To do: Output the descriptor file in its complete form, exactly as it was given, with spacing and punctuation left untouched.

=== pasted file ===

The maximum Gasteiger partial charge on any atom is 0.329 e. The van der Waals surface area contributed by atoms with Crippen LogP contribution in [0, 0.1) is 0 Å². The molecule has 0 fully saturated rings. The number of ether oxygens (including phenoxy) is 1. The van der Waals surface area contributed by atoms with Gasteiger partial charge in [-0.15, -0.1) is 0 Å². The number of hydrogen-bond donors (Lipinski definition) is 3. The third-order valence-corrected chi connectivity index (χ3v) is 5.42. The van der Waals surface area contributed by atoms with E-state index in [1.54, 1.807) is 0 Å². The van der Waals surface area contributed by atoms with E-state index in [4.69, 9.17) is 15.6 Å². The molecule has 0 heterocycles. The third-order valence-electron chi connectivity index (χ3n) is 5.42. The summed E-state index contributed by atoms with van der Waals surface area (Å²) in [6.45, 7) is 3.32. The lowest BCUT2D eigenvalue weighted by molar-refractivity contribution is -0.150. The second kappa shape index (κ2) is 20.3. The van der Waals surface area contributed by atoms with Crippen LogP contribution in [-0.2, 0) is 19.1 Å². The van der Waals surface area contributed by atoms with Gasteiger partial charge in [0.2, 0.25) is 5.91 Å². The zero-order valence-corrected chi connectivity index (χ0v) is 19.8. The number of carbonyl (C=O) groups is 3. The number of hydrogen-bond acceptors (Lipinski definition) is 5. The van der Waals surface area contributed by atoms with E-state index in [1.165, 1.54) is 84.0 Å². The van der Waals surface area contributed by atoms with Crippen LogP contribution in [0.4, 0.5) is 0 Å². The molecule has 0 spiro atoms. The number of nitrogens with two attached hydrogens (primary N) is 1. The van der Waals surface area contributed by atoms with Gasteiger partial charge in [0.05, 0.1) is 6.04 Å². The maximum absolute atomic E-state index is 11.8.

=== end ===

The maximum Gasteiger partial charge on any atom is 0.329 e. The van der Waals surface area contributed by atoms with Crippen LogP contribution in [0, 0.1) is 0 Å². The molecule has 0 fully saturated rings. The number of ether oxygens (including phenoxy) is 1. The van der Waals surface area contributed by atoms with Gasteiger partial charge in [-0.15, -0.1) is 0 Å². The number of hydrogen-bond donors (Lipinski definition) is 3. The third-order valence-corrected chi connectivity index (χ3v) is 5.42. The van der Waals surface area contributed by atoms with E-state index in [1.54, 1.807) is 0 Å². The van der Waals surface area contributed by atoms with E-state index in [4.69, 9.17) is 15.6 Å². The molecule has 0 heterocycles. The third-order valence-electron chi connectivity index (χ3n) is 5.42. The summed E-state index contributed by atoms with van der Waals surface area (Å²) in [6.45, 7) is 3.32. The lowest BCUT2D eigenvalue weighted by molar-refractivity contribution is -0.150. The second kappa shape index (κ2) is 20.3. The van der Waals surface area contributed by atoms with Crippen LogP contribution in [-0.2, 0) is 19.1 Å². The van der Waals surface area contributed by atoms with Gasteiger partial charge in [0.2, 0.25) is 5.91 Å². The zero-order valence-corrected chi connectivity index (χ0v) is 19.8. The number of carbonyl (C=O) groups is 3. The number of hydrogen-bond acceptors (Lipinski definition) is 5. The van der Waals surface area contributed by atoms with E-state index in [1.165, 1.54) is 84.0 Å². The van der Waals surface area contributed by atoms with Crippen LogP contribution in [0.4, 0.5) is 0 Å². The molecule has 0 spiro atoms. The number of nitrogens with two attached hydrogens (primary N) is 1. The van der Waals surface area contributed by atoms with Gasteiger partial charge in [0.05, 0.1) is 6.04 Å². The maximum absolute atomic E-state index is 11.8.